Yes, a range of certificates of competency are required for skippers and crew. Training is the remit of BIM, which runs two national fisheries colleges at Greencastle, Co Donegal and Castletownbere, Co Cork. There have been calls for the colleges to be incorporated into the third-level structure of education, with qualifications recognised as such.

Safety is always an issue, in spite of technological improvements, as fishing is a hazardous occupation and climate change is having its impact on the severity of storms at sea. Fishing skippers and crews are required to hold a number of certificates of competency, including safety and navigation, and wearing of personal flotation devices is a legal requirement. Accidents come under the remit of the Marine Casualty Investigation Board, and the Health and Safety Authority. The MCIB does not find fault or blame, but will make recommendations to the Minister for Transport to avoid a recurrence of incidents.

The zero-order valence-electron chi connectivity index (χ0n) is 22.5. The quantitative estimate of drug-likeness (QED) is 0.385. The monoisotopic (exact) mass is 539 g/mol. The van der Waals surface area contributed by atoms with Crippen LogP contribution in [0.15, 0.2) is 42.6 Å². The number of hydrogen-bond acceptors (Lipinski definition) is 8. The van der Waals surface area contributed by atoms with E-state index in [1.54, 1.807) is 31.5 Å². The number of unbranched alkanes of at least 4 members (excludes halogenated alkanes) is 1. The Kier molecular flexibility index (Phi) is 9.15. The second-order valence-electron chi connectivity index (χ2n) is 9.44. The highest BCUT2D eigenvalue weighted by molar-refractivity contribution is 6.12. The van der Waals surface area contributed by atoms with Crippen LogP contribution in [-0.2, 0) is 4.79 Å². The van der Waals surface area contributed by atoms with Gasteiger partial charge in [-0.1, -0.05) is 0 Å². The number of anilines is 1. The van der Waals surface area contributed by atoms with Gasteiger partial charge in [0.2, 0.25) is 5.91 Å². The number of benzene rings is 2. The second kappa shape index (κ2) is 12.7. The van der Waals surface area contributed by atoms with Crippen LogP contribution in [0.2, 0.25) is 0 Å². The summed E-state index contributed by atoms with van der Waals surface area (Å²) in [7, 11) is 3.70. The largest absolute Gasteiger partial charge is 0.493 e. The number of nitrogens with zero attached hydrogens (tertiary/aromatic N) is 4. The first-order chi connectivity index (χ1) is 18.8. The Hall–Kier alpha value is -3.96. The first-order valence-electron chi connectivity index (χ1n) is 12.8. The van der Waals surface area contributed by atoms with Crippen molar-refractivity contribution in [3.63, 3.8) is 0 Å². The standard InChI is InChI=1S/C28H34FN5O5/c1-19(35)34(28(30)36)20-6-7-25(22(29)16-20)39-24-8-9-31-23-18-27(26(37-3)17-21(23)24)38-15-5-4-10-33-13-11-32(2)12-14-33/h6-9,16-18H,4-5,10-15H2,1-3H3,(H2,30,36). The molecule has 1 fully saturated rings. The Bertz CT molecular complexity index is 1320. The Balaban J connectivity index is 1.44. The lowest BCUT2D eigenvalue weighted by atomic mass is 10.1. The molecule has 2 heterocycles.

Fish are part of a marine ecosystem and an integral part of the marine food web. Changing climate is having a negative impact on the health of the oceans, and there have been more frequent reports of warmer water species being caught further and further north in Irish waters.